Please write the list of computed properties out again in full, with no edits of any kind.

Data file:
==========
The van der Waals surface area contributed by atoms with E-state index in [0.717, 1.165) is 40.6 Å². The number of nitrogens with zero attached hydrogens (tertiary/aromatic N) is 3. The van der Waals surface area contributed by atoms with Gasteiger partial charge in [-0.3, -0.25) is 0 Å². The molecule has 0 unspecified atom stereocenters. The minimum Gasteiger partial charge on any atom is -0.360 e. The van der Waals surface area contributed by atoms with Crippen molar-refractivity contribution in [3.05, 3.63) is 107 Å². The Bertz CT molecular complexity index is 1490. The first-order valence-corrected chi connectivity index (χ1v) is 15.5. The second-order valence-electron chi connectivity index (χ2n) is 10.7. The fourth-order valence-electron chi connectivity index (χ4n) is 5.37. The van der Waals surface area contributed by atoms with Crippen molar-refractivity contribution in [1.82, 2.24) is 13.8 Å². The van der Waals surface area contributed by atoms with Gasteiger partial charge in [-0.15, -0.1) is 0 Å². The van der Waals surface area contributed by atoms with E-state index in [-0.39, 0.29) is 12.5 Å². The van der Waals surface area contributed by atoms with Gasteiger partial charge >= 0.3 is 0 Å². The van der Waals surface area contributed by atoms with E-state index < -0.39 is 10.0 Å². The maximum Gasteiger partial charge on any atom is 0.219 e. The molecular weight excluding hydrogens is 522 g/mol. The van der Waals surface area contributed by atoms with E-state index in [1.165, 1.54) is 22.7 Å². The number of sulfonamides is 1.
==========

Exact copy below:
The van der Waals surface area contributed by atoms with E-state index in [0.717, 1.165) is 40.6 Å². The number of nitrogens with zero attached hydrogens (tertiary/aromatic N) is 3. The van der Waals surface area contributed by atoms with Gasteiger partial charge in [-0.3, -0.25) is 0 Å². The molecule has 0 unspecified atom stereocenters. The minimum Gasteiger partial charge on any atom is -0.360 e. The van der Waals surface area contributed by atoms with Crippen molar-refractivity contribution in [3.05, 3.63) is 107 Å². The Bertz CT molecular complexity index is 1490. The first-order valence-corrected chi connectivity index (χ1v) is 15.5. The second-order valence-electron chi connectivity index (χ2n) is 10.7. The fourth-order valence-electron chi connectivity index (χ4n) is 5.37. The van der Waals surface area contributed by atoms with Crippen molar-refractivity contribution in [1.82, 2.24) is 13.8 Å². The van der Waals surface area contributed by atoms with Gasteiger partial charge in [-0.15, -0.1) is 0 Å². The van der Waals surface area contributed by atoms with E-state index in [-0.39, 0.29) is 12.5 Å². The van der Waals surface area contributed by atoms with Gasteiger partial charge >= 0.3 is 0 Å². The van der Waals surface area contributed by atoms with E-state index < -0.39 is 10.0 Å². The maximum Gasteiger partial charge on any atom is 0.219 e. The molecular weight excluding hydrogens is 522 g/mol. The van der Waals surface area contributed by atoms with E-state index in [1.165, 1.54) is 22.7 Å². The number of sulfonamides is 1.